Obama voted with Bush 40 percent of the time since joining the Senate in 2005, CQ found.
Andrew Kohut, director of the nonpartisan Pew Research Center, said equating McCain with a third Bush term isn't having as much impact now as it might because "the conversation lately hasn't been about Bush and the state of the country. It's been more about Obama."
Also, Kohut said, despite McCain's roll-call record for supporting the president, "McCain is seen as a different kind of Republican. He's not seen as politically like Bush. When we ask people to rate the ideology of the candidates, Bush is way off to the right and McCain is sort of in the middle. So he can be seen as an agent of change, too."
For McCain, distancing himself from Bush while also courting his party's conservative base is a balancing act. Support for Bush is still strong in some conservative GOP quarters, and the Arizona senator doesn't want to alienate these Republicans.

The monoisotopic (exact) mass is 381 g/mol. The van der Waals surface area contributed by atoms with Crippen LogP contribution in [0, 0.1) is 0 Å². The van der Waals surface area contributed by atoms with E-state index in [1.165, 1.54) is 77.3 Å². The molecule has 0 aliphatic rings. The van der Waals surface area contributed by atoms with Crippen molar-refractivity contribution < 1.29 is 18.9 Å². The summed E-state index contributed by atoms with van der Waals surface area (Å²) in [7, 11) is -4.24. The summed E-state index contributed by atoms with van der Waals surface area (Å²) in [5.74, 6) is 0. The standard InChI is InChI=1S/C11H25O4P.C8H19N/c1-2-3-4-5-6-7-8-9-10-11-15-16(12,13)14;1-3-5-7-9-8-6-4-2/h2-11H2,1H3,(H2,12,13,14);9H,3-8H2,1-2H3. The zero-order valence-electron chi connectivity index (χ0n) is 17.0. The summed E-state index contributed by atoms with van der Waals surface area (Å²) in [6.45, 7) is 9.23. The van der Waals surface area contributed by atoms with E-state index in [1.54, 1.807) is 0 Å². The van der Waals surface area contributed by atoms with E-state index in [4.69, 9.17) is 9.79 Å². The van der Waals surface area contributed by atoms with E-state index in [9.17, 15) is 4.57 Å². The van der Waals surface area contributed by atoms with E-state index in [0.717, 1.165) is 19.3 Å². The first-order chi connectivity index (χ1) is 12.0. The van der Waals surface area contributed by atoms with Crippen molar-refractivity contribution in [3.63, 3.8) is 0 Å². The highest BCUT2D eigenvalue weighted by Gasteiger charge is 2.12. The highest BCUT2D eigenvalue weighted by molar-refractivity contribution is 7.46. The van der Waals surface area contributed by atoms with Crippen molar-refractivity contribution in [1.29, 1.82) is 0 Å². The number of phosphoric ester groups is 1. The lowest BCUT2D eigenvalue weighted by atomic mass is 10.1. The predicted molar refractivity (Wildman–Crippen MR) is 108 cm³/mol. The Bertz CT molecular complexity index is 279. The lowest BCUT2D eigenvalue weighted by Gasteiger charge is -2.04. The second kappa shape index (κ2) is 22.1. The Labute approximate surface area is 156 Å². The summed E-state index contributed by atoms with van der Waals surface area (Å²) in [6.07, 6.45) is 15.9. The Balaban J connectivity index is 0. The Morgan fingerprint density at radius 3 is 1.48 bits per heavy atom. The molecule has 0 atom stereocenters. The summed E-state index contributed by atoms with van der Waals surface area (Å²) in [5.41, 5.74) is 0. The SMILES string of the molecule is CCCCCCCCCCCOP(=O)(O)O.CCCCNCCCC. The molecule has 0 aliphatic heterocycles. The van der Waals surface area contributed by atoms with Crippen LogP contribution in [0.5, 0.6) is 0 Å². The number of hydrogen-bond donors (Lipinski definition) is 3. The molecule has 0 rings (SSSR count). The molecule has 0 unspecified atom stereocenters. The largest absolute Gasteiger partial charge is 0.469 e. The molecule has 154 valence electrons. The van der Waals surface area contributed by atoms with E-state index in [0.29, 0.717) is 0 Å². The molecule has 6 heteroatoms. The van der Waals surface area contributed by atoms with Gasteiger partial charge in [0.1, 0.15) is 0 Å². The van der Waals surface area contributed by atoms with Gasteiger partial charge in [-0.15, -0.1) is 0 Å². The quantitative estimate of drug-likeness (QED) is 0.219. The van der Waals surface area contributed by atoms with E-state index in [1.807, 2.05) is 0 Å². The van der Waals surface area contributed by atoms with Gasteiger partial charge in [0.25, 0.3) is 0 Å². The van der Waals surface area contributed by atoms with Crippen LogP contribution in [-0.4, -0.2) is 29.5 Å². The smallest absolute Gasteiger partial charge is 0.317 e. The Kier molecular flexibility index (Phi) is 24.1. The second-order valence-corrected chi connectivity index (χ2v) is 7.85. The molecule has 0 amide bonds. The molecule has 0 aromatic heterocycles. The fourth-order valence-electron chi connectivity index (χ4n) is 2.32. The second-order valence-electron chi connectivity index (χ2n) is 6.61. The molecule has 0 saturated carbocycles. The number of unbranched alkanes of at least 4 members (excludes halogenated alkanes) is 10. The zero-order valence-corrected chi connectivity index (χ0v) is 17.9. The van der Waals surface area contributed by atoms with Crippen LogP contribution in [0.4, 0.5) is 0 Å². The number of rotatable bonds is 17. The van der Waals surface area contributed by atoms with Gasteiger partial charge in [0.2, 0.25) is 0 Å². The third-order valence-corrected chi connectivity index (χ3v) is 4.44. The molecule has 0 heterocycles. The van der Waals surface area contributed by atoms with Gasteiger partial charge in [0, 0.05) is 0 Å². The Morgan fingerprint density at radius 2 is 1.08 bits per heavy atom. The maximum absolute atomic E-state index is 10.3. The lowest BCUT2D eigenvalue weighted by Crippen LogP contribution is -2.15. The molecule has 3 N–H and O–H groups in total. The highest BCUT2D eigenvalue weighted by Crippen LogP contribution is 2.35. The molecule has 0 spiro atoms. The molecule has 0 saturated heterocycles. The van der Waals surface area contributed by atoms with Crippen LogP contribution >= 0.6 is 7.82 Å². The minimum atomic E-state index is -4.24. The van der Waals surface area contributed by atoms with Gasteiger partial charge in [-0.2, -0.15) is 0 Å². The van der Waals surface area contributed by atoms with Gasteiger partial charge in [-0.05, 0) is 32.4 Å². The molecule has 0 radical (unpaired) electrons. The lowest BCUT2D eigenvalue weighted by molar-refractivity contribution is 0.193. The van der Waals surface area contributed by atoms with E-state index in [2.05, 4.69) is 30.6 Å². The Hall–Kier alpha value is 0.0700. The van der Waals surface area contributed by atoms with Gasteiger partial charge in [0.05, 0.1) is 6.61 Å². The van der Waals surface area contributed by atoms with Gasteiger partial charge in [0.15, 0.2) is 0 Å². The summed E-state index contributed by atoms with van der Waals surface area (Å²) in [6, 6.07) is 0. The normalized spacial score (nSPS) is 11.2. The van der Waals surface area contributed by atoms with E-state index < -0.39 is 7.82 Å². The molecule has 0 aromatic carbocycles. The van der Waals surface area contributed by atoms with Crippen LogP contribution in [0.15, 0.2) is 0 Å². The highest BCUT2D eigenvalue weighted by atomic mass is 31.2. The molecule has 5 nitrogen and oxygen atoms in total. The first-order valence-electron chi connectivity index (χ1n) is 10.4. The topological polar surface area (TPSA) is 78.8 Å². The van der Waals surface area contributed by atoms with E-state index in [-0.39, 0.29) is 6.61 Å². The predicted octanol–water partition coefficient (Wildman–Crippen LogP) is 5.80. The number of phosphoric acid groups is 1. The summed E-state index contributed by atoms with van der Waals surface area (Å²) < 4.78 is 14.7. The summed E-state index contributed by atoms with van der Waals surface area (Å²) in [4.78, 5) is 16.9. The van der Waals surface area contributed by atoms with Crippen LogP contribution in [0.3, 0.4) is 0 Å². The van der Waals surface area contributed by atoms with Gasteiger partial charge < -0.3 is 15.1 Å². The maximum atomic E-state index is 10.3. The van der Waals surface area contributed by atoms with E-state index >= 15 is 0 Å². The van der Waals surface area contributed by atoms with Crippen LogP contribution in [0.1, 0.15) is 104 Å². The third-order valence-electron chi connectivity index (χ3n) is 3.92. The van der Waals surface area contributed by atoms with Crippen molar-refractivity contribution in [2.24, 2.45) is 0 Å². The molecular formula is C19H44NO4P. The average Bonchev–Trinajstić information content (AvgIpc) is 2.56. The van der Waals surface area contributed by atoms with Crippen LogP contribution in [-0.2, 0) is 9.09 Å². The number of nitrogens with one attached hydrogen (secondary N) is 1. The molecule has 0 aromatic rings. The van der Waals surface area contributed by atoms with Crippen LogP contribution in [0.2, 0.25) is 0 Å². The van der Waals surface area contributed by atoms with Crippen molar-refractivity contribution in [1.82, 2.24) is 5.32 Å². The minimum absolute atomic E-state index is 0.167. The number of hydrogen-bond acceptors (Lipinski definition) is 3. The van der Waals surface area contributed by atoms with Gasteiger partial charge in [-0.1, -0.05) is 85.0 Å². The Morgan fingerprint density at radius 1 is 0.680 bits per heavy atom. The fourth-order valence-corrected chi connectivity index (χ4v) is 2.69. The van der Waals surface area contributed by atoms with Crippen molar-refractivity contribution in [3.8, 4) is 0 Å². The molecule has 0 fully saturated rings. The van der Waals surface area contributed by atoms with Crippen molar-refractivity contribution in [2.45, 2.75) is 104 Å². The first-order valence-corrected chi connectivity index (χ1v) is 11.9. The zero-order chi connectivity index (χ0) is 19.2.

"We've constantly got to pay attention to the need to excite our base," said McCain campaign manager Rick Davis. "At the start of the election cycle, the Republican party was pretty dispirited after the 2006 election. And in many cases, that remains true today."
James Thurber, a political scientist at American University, said trying to paint McCain as a Bush follower may yet pay off for Democrats. "All campaigns have to have a clear strategy, theme and message. And this is a pretty strong one. I think they'll keep hammering at it."